4. What are port and clearance charges? These are offloading and documentation fees charged by the destination country. Each country differs. Container offloading fees are more than Roll on Roll off fees, usually double.
5. Will there be anybody to assist me when my vehicle arrives? Yes, we have clearing agents at all ports that can assist you, but you can do the clearing yourself if you choose.
6. Do I need insurance to travel on the roads in foreign countries? Yes, insurance can be bought at the port of destination or you can arrange it prior to pick up of your vehicle with an insurance company of your choice.
7. Do I need a driving license in a foreign country? You should get an International DriverÂ’s License from the AAA Automobile Association in your area, however your American DriverÂ’s License will suffice in Europe. You can drive on your American Plates in a foreign country until they expire, when you will be required to renew your plates in the country of residence.
8. Can anybody pick up the vehicle? You can nominate any person to pick up the vehicle, but you must advise us, so that we can enter their name as the receiver. They will be required to identify themselves as well as produce the Title of Ownership or Letter of permission to ship vehicle.
9. Do we provide Marine Insurance? Yes, we do. There are two types of Insurance.
a. Total Loss: You will be covered for the full amount that you choose to insure for with zero deductible, in the event of the boat sinking, theft of the vehicle at the ports on either end or any permanent loss to the vehicle while in our possession. This does not cover any minor damage. 1.5% of the value you wish to insure the vehicle for.
b. Full Cover: This covers you against the above and any dents or damage or loss to part of the vehicle while in our possession. This does cost more and has a deductible of $500.00. 2.5% of the value you wish to insure the vehicle for. NB. Vehicles that are older than 10 years will not be able to be covered under this policy. They will still qualify for Total Loss Insurance.
10. Am I able to load my car with personal possessions? If you are shipping your vehicle in a shared container, you will be permitted to pack goods into the car. These goods are sent under your own risk and cannot be insured. If you ship your vehicle in a container on it’s own, you can pack the vehicle and the container with your goods. These can also be insured.
If your vehicle is being shipped on a Roll on Roll off vessel, you are NOT permitted to pack your car.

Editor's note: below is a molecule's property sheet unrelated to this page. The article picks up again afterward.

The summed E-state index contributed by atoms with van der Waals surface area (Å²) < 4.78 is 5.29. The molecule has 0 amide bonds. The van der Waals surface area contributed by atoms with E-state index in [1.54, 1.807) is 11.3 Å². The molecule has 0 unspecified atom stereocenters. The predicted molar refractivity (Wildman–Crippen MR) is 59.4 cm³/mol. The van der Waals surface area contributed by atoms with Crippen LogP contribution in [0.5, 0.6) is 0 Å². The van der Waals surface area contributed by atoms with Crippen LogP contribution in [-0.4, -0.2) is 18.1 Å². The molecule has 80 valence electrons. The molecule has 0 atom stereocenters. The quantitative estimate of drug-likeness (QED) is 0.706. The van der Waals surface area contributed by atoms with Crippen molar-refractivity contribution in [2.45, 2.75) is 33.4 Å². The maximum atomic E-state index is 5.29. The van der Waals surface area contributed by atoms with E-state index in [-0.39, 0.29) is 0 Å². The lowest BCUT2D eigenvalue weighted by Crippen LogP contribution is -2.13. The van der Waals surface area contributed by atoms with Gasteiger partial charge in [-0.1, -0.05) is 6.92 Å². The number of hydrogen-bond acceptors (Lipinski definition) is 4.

11. Shipping containers, which are not airtight, are subject to changing weather patterns. This can result in moss growing on your upholstery. To avoid this, we suggest you cover your seats with a sheet or cloth.
12. Should I remove my plates and Tags from my vehicle before shipping? When your vehicle is not containerized, we suggest you remove your plates and tags when dropping off your vehicle at the port. You can replace them when picking up your vehicle.
13. Are you able to guarantee delivery dates? Most times we are able to give you expected arrival dates, but sometimes due to custom delays or ships canceling their departures or in the event of there not being enough freight available for consolidated shipments, delays can occur. However, we are usually on target. No refunds or deductions in price will be entertained due to these reasons.
14. Do I pay import duties and taxes? Please note that returning citizens or foreign buyers may be subject to import duties and taxes. Each and every country has different laws so we urge you to contact the embassy of the country concerned to clarify matters. We will be available to advise you on some countries.
15. What is a roll on roll off vessel? This is a large vessel, which carries all vehicles that have wheels. The vehicles are stored below deck, not open to the elements and are the chosen method of manufactures to send new vehicles.
16. What level of gas should be left in my tank? Please keep your gas tank at 1/4 of a tank or less. For safety, full tanks will be emptied.
17. What is a customs clearance broker? A customs clearance broker is capable of passing your vehicle through the formalities of the country of destination. We suggest you employ their services to make it easier for you. Depending on the country, we can sometimes direct you to the contact information.